For nearly 30 years, Lee Shapiro considered himself retired from the days of touring the world with the likes of Frankie Valli and The Four Seasons. Little did he know how wrong he was.
"For the last three decades, people have been coming up to me and saying, 'Why can't you guys get back together?'" says Shapiro, a former keyboard player and arranger with The Four Seasons. "I had been inventing toys and producing commercials … we kind of moved on from it."
"Then, (the Four Seasons tribute musical) 'Jersey Boys' came out," Shapiro says. "I called (former Four Seasons member) Gerry Polci and said, 'Listen man, if we were ever going to do this, this would be the time.'
"So we got together the best guys we knew … and we got together in a rehearsal studio," Shapiro says. "I said, 'Let's do "Oh, What a Night."'Now, we had not been in a studio together for 35 years. We finish the song … and there was this eerie silence in the room. It was like we never got off the bike."
Shapiro knew immediately, he says, that they had something special. He called his old friend, Frankie Valli, and explained the concept of what would become The Hit Men.
"We've always stayed in touch," Shapiro says of Valli. "I said, 'Frankie, I'm not trying to trade on your brand or who you are.' He said, 'Go ahead and do it.' He thought it was great. He's a really big supporter."
The Hit Men are made up of the original performing and recording members of several megastar acts, including Frankie Valli and The Four Seasons, Tommy James & The Shondells, The Critters, Carly Simon, Jim Croce, Cat Stevens, Barry Manilow and Elton John & Kiki Dee. In addition to Shapiro and Polci, the band includes Jimmy Ryan, Larry Gates and Russ Velazquez.
The Hit Men will come to the Landis Theater in Vineland for a one-night show 8 p.m. Saturday, Feb. 9.
Members of The Hit Men are responsible for writing or arranging well-known hits such as "Oh, What a Night," "Who Loves You," "Mr. Dieingly Sad" and "Younger Girl." The group also plays other popular songs they helped make famous such as "Walk Like a Man," "Big Girls Don't Cry," "Hanky Panky" and "Mony Mony."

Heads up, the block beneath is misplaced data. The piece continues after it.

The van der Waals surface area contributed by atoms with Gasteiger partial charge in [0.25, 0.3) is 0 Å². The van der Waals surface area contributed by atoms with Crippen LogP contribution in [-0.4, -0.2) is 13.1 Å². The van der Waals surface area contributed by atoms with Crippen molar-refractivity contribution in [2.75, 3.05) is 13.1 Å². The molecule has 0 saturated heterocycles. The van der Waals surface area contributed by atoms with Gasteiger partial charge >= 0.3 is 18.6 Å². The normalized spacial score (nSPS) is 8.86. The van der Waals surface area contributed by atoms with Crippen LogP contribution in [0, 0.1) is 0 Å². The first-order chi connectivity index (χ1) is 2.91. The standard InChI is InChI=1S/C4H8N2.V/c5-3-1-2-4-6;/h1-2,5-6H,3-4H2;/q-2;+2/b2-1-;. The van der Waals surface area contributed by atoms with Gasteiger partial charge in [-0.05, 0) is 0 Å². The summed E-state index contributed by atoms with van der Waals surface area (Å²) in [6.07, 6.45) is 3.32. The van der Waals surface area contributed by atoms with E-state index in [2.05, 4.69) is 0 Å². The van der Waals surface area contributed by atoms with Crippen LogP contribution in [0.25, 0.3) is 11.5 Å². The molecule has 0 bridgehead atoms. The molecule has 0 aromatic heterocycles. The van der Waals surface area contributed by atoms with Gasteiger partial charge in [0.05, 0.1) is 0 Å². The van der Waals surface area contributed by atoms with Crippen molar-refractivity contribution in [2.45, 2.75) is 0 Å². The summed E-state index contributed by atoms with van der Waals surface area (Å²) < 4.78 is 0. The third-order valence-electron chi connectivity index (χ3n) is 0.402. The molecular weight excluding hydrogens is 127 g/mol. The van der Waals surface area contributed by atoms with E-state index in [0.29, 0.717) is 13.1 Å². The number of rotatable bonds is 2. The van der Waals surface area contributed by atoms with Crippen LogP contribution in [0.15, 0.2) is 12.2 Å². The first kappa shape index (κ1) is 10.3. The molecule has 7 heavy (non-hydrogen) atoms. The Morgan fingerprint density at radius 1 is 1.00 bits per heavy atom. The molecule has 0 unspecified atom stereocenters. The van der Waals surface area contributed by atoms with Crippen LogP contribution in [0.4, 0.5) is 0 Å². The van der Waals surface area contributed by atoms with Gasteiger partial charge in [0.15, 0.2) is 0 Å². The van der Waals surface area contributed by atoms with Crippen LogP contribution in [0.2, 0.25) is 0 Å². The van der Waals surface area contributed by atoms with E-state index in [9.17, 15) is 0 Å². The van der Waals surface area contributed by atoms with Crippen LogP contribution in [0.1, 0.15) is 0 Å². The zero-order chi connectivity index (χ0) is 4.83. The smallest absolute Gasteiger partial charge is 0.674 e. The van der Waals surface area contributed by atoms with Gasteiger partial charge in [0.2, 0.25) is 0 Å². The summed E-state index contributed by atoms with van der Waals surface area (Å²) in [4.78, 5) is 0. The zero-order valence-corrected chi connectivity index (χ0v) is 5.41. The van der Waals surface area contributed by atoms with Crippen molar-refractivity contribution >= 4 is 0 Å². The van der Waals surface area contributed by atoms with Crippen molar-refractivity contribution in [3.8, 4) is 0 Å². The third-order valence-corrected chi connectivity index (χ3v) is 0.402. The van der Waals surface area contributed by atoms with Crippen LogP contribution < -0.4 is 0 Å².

Surprisingly, The Hit Men were not an immediate success when they formed a little more than three years ago. The first gig, Shapiro says, actually ended up costing the band $1,200. The second gig was a step up, Shapiro jokes, because they did it for free.
An agent in the audience at the group's second show liked what he heard, Shapiro says, and the group quickly took off from there.
"Now, we're working 45 dates a year … and the revenue it's creating is six, seven figures," Shapiro says. "We couldn't believe it ourselves."
The Hit Men, Shapiro says, help fill a niche when it comes to live entertainment. Boomers have both time and money to spend, and they want to hear the music they grew up listening to performed by the people who sang the original hits.
"The 50- to 75-year-old folks have nothing to listen to except tribute bands," Shapiro says. "And the tribute bands are great for what they do … but they're not us. We sound just like the records, because we were on the records."
Shapiro says the band also actively engages the audience, entertaining questions from the crowd such as, "Was there ever really a Sherri?" Or, "How did the hit song 'Who Loves You' come to be?"
"Some of the stories are hysterical," Shapiro says. "We impart some of these stories. For instance, the song 'You're So Vain.' Jim (Ryan) knows exactly who that's about. We don't blatantly say it, but you find out in the concert because we allude to it.
"I like to say these shows involve two reunions. One is the band members with each other, and two, the band with the audience. I always say 'Welcome back, we missed you.'"
Shapiro says people going to a show can expect to hear their favorite songs just as they remember them.
"For people who come over the age of 50, you can expect to go to a concert and close your eyes and be 23," Shapiro says. "That's what I promise. Come to this concert and be young. My dad is 85, and he says, 'I'm jealous of you, because you get to start your life over.' It's absolutely a joy. We'll do it until it's not fun. This is our third year and we're having a blast."